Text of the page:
The road formation and retaining walls were also damaged as a result of earthquake shaking and debris flow, the latter causing disruption of the surface stormwater system. While design of these elements was not part of the original rockfall mitigation work scope, it is relevant to note that rockfall caused relatively minor damage to the road formation (i.e., impact craters and damaged concrete parapet walls) compared to the damage from earthquake shaking.
Concept design for rockfall mitigation at the site (Aurecon, 2013) included reinforced earth bunds at two gullies at the western end of the project area, extensive slope modification and scaling (approximately 1 Mm2) to remove the potential source rock.
2 Slope instability hazard
Sumner Road traverses steep, south facing slopes adjacent to Lyttelton Harbour (see Figure 1 and 2). The slopes include prominent cliffs up to 100 m high that slope at about 70° or more. The area is underlain by Miocene age basaltic to trachytic volcanic rocks of the Lyttelton Volcanic Group (Forsyth et al., 2008). These lava, tuff and breccia beds dip at about 10° to the north, into the slope. The weaker breccia and tuff beds typically slope at about 45°.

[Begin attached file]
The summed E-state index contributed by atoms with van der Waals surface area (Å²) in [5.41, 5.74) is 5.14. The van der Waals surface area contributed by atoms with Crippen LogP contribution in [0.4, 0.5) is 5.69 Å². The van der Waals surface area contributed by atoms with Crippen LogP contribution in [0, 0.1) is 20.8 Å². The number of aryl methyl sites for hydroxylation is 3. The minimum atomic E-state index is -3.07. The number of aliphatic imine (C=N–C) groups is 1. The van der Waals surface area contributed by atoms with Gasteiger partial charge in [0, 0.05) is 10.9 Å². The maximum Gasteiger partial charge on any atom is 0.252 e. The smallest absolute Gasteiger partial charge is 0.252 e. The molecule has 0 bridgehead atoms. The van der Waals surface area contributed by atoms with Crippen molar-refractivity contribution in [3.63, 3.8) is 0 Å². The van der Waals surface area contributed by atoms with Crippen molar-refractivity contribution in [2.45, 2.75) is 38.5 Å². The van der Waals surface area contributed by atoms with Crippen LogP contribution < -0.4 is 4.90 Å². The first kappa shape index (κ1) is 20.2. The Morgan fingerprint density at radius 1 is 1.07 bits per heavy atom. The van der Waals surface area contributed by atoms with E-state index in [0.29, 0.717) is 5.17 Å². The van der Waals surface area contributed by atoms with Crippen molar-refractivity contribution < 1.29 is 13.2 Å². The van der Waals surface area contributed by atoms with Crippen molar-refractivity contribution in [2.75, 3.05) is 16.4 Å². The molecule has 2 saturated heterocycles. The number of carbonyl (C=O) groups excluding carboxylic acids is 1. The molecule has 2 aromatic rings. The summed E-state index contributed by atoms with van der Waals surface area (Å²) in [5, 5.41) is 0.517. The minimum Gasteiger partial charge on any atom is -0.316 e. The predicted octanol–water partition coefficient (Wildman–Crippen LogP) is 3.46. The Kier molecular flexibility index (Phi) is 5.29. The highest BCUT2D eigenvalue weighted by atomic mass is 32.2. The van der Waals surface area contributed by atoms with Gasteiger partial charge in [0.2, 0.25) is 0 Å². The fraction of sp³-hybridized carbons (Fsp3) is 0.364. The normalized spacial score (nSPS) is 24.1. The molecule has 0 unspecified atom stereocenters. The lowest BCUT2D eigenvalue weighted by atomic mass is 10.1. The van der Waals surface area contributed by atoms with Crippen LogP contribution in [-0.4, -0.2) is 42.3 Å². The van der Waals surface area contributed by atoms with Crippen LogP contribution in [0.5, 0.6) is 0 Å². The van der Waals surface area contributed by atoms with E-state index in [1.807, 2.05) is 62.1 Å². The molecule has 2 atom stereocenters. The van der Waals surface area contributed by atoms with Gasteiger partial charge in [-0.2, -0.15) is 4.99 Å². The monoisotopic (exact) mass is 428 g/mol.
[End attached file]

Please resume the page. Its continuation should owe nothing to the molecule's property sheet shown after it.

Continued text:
Figure 1: Location plan of Sumner Road Remediation Project site
Figure 2: Aerial photograph of the eastern area of Sumner Road Remediation Project site prior to construction where Sumner Road passes below 100 m high steep rock cliffs. Yellow and blue zones denote recent, likely earthquake-related rockfall. Red zones are debris flows associated with the 2014 heavy rainfall event.
The southern side of Lyttelton Harbour exposes basaltic lava flows of the Late Miocene Diamond Harbour Volcanic Group. This formation suggests that the general configuration of slopes around Lyttelton Harbour is at least Late Miocene in age.